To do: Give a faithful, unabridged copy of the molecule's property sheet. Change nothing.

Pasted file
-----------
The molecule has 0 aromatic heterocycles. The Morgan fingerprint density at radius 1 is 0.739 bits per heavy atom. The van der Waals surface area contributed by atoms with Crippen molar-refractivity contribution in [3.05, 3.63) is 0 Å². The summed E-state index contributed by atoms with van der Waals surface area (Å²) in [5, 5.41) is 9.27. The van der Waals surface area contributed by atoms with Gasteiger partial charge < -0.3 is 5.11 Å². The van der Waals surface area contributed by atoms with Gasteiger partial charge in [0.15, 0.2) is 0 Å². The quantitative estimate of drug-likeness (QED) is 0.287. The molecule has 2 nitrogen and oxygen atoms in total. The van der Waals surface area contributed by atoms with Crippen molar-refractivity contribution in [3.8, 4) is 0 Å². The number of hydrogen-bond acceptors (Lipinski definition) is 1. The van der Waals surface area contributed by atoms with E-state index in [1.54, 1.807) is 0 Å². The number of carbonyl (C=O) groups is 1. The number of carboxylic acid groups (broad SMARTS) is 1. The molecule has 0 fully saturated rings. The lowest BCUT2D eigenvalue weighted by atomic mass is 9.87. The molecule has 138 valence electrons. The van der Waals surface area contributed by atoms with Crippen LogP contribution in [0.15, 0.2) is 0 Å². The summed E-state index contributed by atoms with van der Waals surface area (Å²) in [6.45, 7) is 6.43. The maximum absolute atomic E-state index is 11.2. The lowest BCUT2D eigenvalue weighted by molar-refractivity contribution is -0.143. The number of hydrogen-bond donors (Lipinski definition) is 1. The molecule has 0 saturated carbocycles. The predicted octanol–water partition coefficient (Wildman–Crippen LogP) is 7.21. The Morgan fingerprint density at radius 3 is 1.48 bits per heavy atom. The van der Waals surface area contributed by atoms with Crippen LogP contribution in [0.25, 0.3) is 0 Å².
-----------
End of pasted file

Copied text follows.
The molecule has 0 aromatic heterocycles. The Morgan fingerprint density at radius 1 is 0.739 bits per heavy atom. The van der Waals surface area contributed by atoms with Crippen molar-refractivity contribution in [3.05, 3.63) is 0 Å². The summed E-state index contributed by atoms with van der Waals surface area (Å²) in [5, 5.41) is 9.27. The van der Waals surface area contributed by atoms with Gasteiger partial charge < -0.3 is 5.11 Å². The van der Waals surface area contributed by atoms with Gasteiger partial charge in [0.15, 0.2) is 0 Å². The quantitative estimate of drug-likeness (QED) is 0.287. The molecule has 2 nitrogen and oxygen atoms in total. The van der Waals surface area contributed by atoms with Crippen molar-refractivity contribution in [3.8, 4) is 0 Å². The number of hydrogen-bond acceptors (Lipinski definition) is 1. The van der Waals surface area contributed by atoms with E-state index in [1.54, 1.807) is 0 Å². The number of carbonyl (C=O) groups is 1. The number of carboxylic acid groups (broad SMARTS) is 1. The molecule has 0 fully saturated rings. The lowest BCUT2D eigenvalue weighted by atomic mass is 9.87. The molecule has 138 valence electrons. The van der Waals surface area contributed by atoms with Crippen LogP contribution in [0.15, 0.2) is 0 Å². The summed E-state index contributed by atoms with van der Waals surface area (Å²) in [6.45, 7) is 6.43. The maximum absolute atomic E-state index is 11.2. The lowest BCUT2D eigenvalue weighted by molar-refractivity contribution is -0.143. The number of hydrogen-bond donors (Lipinski definition) is 1. The molecule has 0 saturated carbocycles. The predicted octanol–water partition coefficient (Wildman–Crippen LogP) is 7.21. The Morgan fingerprint density at radius 3 is 1.48 bits per heavy atom. The van der Waals surface area contributed by atoms with Crippen LogP contribution in [0.25, 0.3) is 0 Å².